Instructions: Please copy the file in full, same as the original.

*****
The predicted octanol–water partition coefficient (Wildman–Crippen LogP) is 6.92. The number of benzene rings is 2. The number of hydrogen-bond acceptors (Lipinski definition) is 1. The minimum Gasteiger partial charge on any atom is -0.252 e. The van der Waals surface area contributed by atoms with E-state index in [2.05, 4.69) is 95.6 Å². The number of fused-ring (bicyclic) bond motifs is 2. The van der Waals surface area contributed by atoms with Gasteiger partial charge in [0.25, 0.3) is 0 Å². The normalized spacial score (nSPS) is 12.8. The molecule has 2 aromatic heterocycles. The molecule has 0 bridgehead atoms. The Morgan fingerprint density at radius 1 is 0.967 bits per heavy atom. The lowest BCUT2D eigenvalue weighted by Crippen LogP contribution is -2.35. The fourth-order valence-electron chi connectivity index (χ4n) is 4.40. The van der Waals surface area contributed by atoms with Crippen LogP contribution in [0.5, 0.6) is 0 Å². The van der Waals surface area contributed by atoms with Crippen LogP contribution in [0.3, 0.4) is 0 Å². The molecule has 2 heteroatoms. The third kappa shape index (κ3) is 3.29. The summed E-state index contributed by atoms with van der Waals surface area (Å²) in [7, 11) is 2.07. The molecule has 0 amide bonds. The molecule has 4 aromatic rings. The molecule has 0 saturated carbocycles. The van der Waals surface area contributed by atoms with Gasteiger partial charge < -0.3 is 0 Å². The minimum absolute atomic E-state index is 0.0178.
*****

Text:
The predicted octanol–water partition coefficient (Wildman–Crippen LogP) is 6.92. The number of benzene rings is 2. The number of hydrogen-bond acceptors (Lipinski definition) is 1. The minimum Gasteiger partial charge on any atom is -0.252 e. The van der Waals surface area contributed by atoms with E-state index in [2.05, 4.69) is 95.6 Å². The number of fused-ring (bicyclic) bond motifs is 2. The van der Waals surface area contributed by atoms with Gasteiger partial charge in [0.25, 0.3) is 0 Å². The normalized spacial score (nSPS) is 12.8. The molecule has 2 aromatic heterocycles. The molecule has 0 bridgehead atoms. The Morgan fingerprint density at radius 1 is 0.967 bits per heavy atom. The lowest BCUT2D eigenvalue weighted by Crippen LogP contribution is -2.35. The fourth-order valence-electron chi connectivity index (χ4n) is 4.40. The van der Waals surface area contributed by atoms with Crippen LogP contribution in [0.5, 0.6) is 0 Å². The van der Waals surface area contributed by atoms with Crippen LogP contribution in [0.3, 0.4) is 0 Å². The molecule has 2 heteroatoms. The third kappa shape index (κ3) is 3.29. The summed E-state index contributed by atoms with van der Waals surface area (Å²) in [7, 11) is 2.07. The molecule has 0 amide bonds. The molecule has 4 aromatic rings. The molecule has 0 saturated carbocycles. The van der Waals surface area contributed by atoms with Gasteiger partial charge < -0.3 is 0 Å². The minimum absolute atomic E-state index is 0.0178.